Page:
I don't think you get anywhere with IR using JPEGs, shoot in RAW and process the result, ufraw and darktable have no problem finding the right white balance automatically which is a good start for further tweaking. Converting to BW is the classical option, but playing with the colour channels can produce some interesting colour results! At least when other people do it, my experiments tended to look rather disappointing.

I am probably going to get the 78mm and use step ups to avoid multiple filters.

And long exposure is fine, I like motion blur in some cases. Manual exposure isn't a problem, I always shoot it, because I am not normally satisfied with shooting auto mode. I use the green button for auto settings, then tweak as desired. And after I made the switch to RAW+, I'll never shoot Jpeg only again. Haha what a difference.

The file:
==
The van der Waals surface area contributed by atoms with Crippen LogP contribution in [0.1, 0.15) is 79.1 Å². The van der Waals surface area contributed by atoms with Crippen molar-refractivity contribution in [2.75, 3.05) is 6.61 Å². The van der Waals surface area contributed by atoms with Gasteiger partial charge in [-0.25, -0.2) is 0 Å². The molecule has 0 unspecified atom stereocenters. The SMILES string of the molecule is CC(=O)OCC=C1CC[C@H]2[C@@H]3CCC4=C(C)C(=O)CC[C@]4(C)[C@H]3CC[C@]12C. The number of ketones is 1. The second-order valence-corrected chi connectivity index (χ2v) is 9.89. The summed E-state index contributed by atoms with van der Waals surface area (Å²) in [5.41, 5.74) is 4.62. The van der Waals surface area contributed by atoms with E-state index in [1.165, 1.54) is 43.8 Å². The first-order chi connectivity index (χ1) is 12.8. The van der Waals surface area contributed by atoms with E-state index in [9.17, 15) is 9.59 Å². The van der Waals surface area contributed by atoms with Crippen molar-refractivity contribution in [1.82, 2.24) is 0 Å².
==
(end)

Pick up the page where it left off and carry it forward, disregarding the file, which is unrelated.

QuoteOriginally posted by Digitalis Quote
it most certainly isn't. It works well on digital, in particular the K5IIs which doesn't have an Anti-aliasing filter in the optical path*. With film I would even use the substantially stronger RM90 Filter. But Current CMOS sensors aren't as sensitive to IR, in fact they are deliberately made to be insensitive to it as possible. CCDs were better for IR photography because of their deeper electron wells, which worked better at capturing longer wavelengths with reduced crosstalk between pixels that kills contrast with current CMOS sensors (which have shallower electron wells).


Pentax K5IIs - Pentax SMC 50mm f/1.2 with Hoya R72 Filter.


*
from what I have seen the AA filter does mess with image quality in the IR spectrum.
Very nice image! I like that. My plan is to upgrade to the K5iis or K3 in the future (college student=no money, plans for grad school=save whatever money I have).